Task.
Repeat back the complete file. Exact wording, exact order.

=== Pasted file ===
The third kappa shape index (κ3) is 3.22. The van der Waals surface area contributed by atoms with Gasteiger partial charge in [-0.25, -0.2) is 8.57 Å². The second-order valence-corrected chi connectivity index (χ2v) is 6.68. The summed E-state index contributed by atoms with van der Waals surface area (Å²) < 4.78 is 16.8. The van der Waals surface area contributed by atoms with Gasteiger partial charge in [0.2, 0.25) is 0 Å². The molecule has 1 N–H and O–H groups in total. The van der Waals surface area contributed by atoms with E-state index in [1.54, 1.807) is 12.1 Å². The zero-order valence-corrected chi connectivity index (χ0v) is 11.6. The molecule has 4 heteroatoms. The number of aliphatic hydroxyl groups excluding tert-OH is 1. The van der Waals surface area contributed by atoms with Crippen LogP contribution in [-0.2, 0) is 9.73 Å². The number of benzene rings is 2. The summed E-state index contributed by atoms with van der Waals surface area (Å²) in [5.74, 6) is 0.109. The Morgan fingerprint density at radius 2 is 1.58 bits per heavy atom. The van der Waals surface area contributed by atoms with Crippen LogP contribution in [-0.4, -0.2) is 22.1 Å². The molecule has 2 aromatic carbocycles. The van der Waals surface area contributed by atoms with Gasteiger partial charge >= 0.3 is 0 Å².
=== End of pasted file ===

The third kappa shape index (κ3) is 3.22. The van der Waals surface area contributed by atoms with Gasteiger partial charge in [-0.25, -0.2) is 8.57 Å². The second-order valence-corrected chi connectivity index (χ2v) is 6.68. The summed E-state index contributed by atoms with van der Waals surface area (Å²) < 4.78 is 16.8. The van der Waals surface area contributed by atoms with Gasteiger partial charge in [0.2, 0.25) is 0 Å². The molecule has 1 N–H and O–H groups in total. The van der Waals surface area contributed by atoms with E-state index in [1.54, 1.807) is 12.1 Å². The zero-order valence-corrected chi connectivity index (χ0v) is 11.6. The molecule has 4 heteroatoms. The number of aliphatic hydroxyl groups excluding tert-OH is 1. The van der Waals surface area contributed by atoms with Crippen LogP contribution in [-0.2, 0) is 9.73 Å². The number of benzene rings is 2. The summed E-state index contributed by atoms with van der Waals surface area (Å²) in [5.74, 6) is 0.109. The Morgan fingerprint density at radius 2 is 1.58 bits per heavy atom. The van der Waals surface area contributed by atoms with Crippen LogP contribution in [-0.4, -0.2) is 22.1 Å². The molecule has 2 aromatic carbocycles. The van der Waals surface area contributed by atoms with Gasteiger partial charge >= 0.3 is 0 Å².